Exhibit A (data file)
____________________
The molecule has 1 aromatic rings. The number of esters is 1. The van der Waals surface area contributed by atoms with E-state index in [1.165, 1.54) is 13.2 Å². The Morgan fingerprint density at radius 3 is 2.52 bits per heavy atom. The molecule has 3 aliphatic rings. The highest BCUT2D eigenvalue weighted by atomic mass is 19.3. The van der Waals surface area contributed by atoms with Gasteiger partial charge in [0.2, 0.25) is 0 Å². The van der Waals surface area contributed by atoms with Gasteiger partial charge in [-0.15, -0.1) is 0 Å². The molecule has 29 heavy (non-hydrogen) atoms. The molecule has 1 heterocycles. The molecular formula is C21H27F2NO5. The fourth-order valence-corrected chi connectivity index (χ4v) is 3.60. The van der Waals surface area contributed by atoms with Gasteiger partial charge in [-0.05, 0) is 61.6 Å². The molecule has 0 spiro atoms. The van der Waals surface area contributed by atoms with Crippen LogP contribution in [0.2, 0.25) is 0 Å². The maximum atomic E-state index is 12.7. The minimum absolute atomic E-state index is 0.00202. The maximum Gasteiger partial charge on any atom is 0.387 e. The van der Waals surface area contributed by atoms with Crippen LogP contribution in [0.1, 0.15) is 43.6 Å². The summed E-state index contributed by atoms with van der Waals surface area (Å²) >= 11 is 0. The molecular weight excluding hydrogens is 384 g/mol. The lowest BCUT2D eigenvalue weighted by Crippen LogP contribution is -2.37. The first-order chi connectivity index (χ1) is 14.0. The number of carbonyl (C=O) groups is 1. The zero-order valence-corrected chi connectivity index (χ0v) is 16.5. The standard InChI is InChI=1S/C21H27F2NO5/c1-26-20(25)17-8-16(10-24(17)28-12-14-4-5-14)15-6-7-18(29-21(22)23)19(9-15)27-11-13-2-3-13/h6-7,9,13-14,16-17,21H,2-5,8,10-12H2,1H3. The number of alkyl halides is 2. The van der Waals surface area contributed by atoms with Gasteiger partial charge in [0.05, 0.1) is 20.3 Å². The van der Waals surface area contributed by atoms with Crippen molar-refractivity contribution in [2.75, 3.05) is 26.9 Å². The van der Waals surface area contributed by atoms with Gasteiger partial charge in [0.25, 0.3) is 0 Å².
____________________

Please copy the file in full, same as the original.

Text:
The molecule has 1 aromatic rings. The number of esters is 1. The van der Waals surface area contributed by atoms with E-state index in [1.165, 1.54) is 13.2 Å². The Morgan fingerprint density at radius 3 is 2.52 bits per heavy atom. The molecule has 3 aliphatic rings. The highest BCUT2D eigenvalue weighted by atomic mass is 19.3. The van der Waals surface area contributed by atoms with Gasteiger partial charge in [0.2, 0.25) is 0 Å². The van der Waals surface area contributed by atoms with Gasteiger partial charge in [-0.15, -0.1) is 0 Å². The molecule has 29 heavy (non-hydrogen) atoms. The molecule has 1 heterocycles. The molecular formula is C21H27F2NO5. The fourth-order valence-corrected chi connectivity index (χ4v) is 3.60. The van der Waals surface area contributed by atoms with Gasteiger partial charge in [-0.05, 0) is 61.6 Å². The molecule has 0 spiro atoms. The van der Waals surface area contributed by atoms with Crippen LogP contribution in [0.2, 0.25) is 0 Å². The maximum atomic E-state index is 12.7. The minimum absolute atomic E-state index is 0.00202. The maximum Gasteiger partial charge on any atom is 0.387 e. The van der Waals surface area contributed by atoms with Crippen LogP contribution in [0.1, 0.15) is 43.6 Å². The summed E-state index contributed by atoms with van der Waals surface area (Å²) >= 11 is 0. The molecular weight excluding hydrogens is 384 g/mol. The lowest BCUT2D eigenvalue weighted by Crippen LogP contribution is -2.37. The first-order chi connectivity index (χ1) is 14.0. The number of carbonyl (C=O) groups is 1. The zero-order valence-corrected chi connectivity index (χ0v) is 16.5. The standard InChI is InChI=1S/C21H27F2NO5/c1-26-20(25)17-8-16(10-24(17)28-12-14-4-5-14)15-6-7-18(29-21(22)23)19(9-15)27-11-13-2-3-13/h6-7,9,13-14,16-17,21H,2-5,8,10-12H2,1H3. The number of alkyl halides is 2. The van der Waals surface area contributed by atoms with Gasteiger partial charge in [0.05, 0.1) is 20.3 Å². The van der Waals surface area contributed by atoms with Crippen molar-refractivity contribution in [2.75, 3.05) is 26.9 Å². The van der Waals surface area contributed by atoms with Gasteiger partial charge in [0.25, 0.3) is 0 Å².